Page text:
Important, not just interesting

Been a long time.  How’s the family?  Work?  Good, good… now, about me.

I had a dump of a day on Monday.  I was all ginned up* to work on a(nother fucking) fellowship, but the application was immense and frankly scary.  They’re looking for about twenty pages of pretty specialized essays.  I don’t blame the funding agency; they’re making applicants truly prove that their projects actually fit the agency’s mission, and that’s fair.  And it’s not even the amount of work that threw me.  It was a pretty basic question: “Why is it important that this project be done?”  I couldn’t come up with a good answer, just some bullshit about the importance of learning from the past or whatever.  And I’m still wrestling with the question.  Actually, I’ve been thinking about it for a while: why am I doing this project?  There are very practical reasons: no one’s really done it before; it’s pretty sexy; it’ll help me get funding and a job.  But am I really convinced that it’s “important that this project be done”?  In an abstract sense, perhaps; I think I could make an argument that it’s objectively “important” for humanity that this project be done.  But I’m not sure that it’s important to me.  And that’s more than just a question of whether I’m interested in the project, which is the advice I’ve been given in the past: make sure to choose something you’re interested in.  Not good enough, my friends, not nearly good enough.  It’s got to be important to me.  I need to be able to connect to the project in some way–to find something in the project that, for lack of something less melodramatic, gives my life meaning.  And I suppose that’s the way I’m looking at this now: I need to find something in this project, not find another project.  Too late to change course now, and more importantly, I’d guess that everyone struggles with their projects in this way at some point.  So I’ll work on that today: identifying the thing in this project that connects to my life in some way.  It’s the least I could do, after all–I’m a privileged white kid who doesn’t have to work a proper job.  Few other people have this opportunity.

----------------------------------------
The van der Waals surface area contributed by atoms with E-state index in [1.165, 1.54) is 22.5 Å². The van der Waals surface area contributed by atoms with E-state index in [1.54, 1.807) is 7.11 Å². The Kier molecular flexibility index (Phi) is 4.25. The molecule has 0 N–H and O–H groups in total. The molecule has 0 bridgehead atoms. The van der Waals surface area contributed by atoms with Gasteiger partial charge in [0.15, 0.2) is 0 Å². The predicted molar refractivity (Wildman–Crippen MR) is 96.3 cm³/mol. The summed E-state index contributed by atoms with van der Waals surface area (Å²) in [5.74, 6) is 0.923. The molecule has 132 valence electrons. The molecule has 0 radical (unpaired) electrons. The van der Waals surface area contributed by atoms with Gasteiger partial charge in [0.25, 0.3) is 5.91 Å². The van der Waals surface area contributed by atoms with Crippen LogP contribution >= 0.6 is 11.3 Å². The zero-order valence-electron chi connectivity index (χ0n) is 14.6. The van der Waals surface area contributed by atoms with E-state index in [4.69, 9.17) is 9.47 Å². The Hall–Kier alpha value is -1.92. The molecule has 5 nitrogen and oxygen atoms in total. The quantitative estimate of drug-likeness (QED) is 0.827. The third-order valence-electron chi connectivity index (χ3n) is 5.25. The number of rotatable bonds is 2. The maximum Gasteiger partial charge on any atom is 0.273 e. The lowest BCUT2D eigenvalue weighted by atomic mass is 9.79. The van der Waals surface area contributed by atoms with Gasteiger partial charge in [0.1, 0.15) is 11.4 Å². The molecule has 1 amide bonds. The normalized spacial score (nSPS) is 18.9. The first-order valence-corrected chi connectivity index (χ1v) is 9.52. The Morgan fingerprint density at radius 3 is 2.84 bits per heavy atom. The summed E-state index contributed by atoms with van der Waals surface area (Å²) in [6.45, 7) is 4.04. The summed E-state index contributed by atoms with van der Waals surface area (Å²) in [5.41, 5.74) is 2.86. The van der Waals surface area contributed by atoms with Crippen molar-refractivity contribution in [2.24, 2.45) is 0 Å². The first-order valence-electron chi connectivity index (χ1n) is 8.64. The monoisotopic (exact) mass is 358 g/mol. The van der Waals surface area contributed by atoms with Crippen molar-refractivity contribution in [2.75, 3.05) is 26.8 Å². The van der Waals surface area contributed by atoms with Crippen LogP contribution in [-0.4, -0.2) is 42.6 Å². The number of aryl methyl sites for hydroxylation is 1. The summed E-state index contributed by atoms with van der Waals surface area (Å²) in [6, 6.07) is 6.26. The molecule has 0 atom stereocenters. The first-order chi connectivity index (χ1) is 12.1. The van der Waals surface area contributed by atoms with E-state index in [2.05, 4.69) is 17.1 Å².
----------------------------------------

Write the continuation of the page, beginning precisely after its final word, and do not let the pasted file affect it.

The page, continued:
Another of my favorite phrases, because it means both “worked up” and “drinking gin.”  And I love gin.  Recommendations on your favorite are most welcome.